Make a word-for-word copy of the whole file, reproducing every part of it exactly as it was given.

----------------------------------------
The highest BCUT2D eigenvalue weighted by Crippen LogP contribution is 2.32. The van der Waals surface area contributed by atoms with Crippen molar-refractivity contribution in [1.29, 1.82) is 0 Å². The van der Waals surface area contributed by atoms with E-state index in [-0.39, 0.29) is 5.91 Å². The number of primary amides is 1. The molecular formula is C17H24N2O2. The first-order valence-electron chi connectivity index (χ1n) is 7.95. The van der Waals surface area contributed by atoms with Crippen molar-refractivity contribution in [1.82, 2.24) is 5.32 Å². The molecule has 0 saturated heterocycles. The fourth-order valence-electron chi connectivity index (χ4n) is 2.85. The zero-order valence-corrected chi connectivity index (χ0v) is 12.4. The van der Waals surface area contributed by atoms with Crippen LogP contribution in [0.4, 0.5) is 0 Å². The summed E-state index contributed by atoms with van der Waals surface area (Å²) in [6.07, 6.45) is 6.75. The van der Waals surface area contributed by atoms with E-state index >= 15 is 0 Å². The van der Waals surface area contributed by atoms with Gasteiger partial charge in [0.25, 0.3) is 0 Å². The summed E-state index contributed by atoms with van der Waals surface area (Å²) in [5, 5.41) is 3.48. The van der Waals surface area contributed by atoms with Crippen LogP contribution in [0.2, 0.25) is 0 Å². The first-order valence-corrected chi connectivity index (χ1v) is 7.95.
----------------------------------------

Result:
The highest BCUT2D eigenvalue weighted by Crippen LogP contribution is 2.32. The van der Waals surface area contributed by atoms with Crippen molar-refractivity contribution in [1.29, 1.82) is 0 Å². The van der Waals surface area contributed by atoms with E-state index in [-0.39, 0.29) is 5.91 Å². The number of primary amides is 1. The molecular formula is C17H24N2O2. The first-order valence-electron chi connectivity index (χ1n) is 7.95. The van der Waals surface area contributed by atoms with Crippen molar-refractivity contribution in [1.82, 2.24) is 5.32 Å². The molecule has 0 saturated heterocycles. The fourth-order valence-electron chi connectivity index (χ4n) is 2.85. The zero-order valence-corrected chi connectivity index (χ0v) is 12.4. The van der Waals surface area contributed by atoms with Crippen LogP contribution in [0.4, 0.5) is 0 Å². The summed E-state index contributed by atoms with van der Waals surface area (Å²) in [6.07, 6.45) is 6.75. The van der Waals surface area contributed by atoms with E-state index >= 15 is 0 Å². The van der Waals surface area contributed by atoms with Gasteiger partial charge in [0.25, 0.3) is 0 Å². The summed E-state index contributed by atoms with van der Waals surface area (Å²) in [5, 5.41) is 3.48. The van der Waals surface area contributed by atoms with Crippen LogP contribution in [0.2, 0.25) is 0 Å². The first-order valence-corrected chi connectivity index (χ1v) is 7.95.